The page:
I’ll never forget an article by Hannah Rosin, author of the book The End of Men, titled “Boys on the Side.” The article, which was simultaneously depressing and unintentionally comical, described the state of relationships and gender dynamics on college campuses.
She began by focusing on a typical couple: “The porn pic being passed around on the students’ cellphones at an Ivy League business-school party last fall was more prank than smut…One of the women had already seen the photo five times before her boyfriend showed it to her, so she just moved her pitcher of beer in front of his phone and kept on talking. He’d already suggested twice that night that they go to a strip club, and when their mutual friend asked if the two of them were getting married, he gave the friend the finger and made sure his girlfriend could see it, so she wouldn’t get any ideas about a forthcoming ring.”
(I know: talk about a charming guy! Where did Rosin’s interviewee find this winner?)
This is what the pornification of college campuses has wrought. On one hand, men now feel comfortable shoving porn in women’s faces (something feminists used to call “sexual harassment”), and women jump at the chance to go to strip clubs to show the guys how cool and sexually open they are. As Rosin said, “I found barely anyone who even noticed the vulgarity anymore.”
And yet there’s a prudish fear of relationships, intimacy, and falling in love. The men and women she interviewed had a borderline antagonistic view of each other. They all insisted they love sex acts of all kinds with multiple partners, but would never do something as stupid as fall in love with one of them.
While the article celebrated this culture as “an engine of female progress,” I couldn’t help feeling disgusted. The students came across as incredibly superficial, callous, and self-absorbed. If they’re typical, is it any surprise that a group of students at Yale published a public letter declaring that “hookup culture is fertile ground for acts of sexual selfishness, insensitivity, cruelty and malice”?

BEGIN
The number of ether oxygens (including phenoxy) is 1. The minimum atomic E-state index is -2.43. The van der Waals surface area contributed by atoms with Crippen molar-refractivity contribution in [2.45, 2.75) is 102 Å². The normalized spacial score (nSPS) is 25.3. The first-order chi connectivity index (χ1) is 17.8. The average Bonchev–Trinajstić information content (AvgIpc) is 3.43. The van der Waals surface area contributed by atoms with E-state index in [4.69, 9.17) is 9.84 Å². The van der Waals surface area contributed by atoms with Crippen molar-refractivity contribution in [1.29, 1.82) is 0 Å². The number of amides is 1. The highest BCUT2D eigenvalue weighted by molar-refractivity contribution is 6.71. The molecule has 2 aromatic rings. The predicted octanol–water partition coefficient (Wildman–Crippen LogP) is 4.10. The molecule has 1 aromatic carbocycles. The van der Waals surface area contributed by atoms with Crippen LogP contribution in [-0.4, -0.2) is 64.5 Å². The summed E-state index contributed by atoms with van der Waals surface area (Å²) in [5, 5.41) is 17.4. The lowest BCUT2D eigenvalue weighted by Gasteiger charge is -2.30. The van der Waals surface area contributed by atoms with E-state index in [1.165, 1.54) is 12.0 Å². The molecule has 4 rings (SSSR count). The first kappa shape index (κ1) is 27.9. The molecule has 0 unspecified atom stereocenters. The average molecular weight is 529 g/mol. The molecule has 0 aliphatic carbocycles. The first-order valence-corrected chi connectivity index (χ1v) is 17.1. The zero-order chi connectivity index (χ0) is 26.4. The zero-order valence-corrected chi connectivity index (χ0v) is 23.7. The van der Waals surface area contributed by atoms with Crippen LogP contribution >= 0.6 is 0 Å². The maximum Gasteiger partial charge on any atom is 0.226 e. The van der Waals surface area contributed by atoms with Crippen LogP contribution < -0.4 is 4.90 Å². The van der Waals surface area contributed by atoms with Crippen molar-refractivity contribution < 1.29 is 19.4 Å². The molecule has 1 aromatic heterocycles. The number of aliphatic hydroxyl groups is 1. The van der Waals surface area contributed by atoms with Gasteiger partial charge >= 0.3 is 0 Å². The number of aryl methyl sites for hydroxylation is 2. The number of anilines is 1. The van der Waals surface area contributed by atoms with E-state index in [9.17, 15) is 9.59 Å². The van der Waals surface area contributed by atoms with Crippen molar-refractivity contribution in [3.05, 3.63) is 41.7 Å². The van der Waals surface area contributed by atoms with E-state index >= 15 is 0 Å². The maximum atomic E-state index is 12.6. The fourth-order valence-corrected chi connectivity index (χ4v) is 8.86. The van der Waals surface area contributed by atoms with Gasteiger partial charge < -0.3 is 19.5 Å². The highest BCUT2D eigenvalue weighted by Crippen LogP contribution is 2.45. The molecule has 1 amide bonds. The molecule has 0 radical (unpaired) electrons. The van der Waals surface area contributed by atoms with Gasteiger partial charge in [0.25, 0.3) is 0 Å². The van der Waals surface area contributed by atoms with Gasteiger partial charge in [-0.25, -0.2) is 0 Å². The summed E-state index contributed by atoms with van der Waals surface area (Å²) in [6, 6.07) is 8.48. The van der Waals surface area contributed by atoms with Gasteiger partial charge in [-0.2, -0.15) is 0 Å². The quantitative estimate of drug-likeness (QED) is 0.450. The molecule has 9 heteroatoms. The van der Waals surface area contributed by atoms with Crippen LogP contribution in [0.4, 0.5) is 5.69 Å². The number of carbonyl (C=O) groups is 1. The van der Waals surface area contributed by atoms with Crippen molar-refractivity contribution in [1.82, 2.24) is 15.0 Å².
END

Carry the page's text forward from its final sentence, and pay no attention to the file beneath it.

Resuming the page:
Luckily, the Love and Fidelity Network celebrated Valentine’s Day by encouraging students to think about the importance of love, not just sex.
LFN, which describes its goal as “building the next generation of leaders for marriage, family, and sexual integrity,” called their Valentine’s Day campaign “#love: make yours a story, not a tweet.” They chose this title because “the hook-up variety of relationship often looks more like a tweet than like a love story—fleeting, impersonal, superficial, even gossipy.”
“For too many students, Valentine’s Day on campus means being bombarded with messages that promote commitment-free hookups and distort the true meaning of human sexuality,” said Caitlin Seery, Director of the Love and Fidelity Network. “Sex Week and condom giveaways are common features of mid-February campus programming, and we think students deserve better than that.” (It’s so bad that students at several schools send “condomgrams” to each other in lieu of flowers or cards. The modern campus is so sex-obsessed, it’s is the only place in the world where sending someone a condom is considered Not Creepy.)
Students at nearly 25 participated in LFN’s campaign. Activities included speeches on the sexual climate as it relate to larger issues, including mental health (The University of Pittsburgh hosted Dr. Freda Bush, author of Hooked, a book about the impact of hooking up on the mental development of young adults) and human rights (William & Mary hosted “A Tangled Web: The Connections Between Pornography and Sex Trafficking,” a lecture by Mary Rose Somarriba). All were intended to “promote healthy dating and relationship attitudes that respect the integrity of sex and offer a more meaningful vision of love and relationships,” according to Seery.
While the campaign had nowhere near the amount of administrative support—and corporate money—that has been poured into massive events like Yale’s “Sex Week,” it’s a step in the right direction. After all, researchers have found that many college students do want relationships, even if they pretend otherwise. About 66 percent of women and 58 percent of men say they wanted their most recent hookup to turn into something more.
“This year’s theme highlights the rich and unique nature of authentic love, something that is missing from casual encounters,” said Seery. “We are excited to promote efforts that will spark dialogue and inspire students to think more deeply about what it means to write their own story.”
For more information about this promising college group, visit loveandfidelity.org.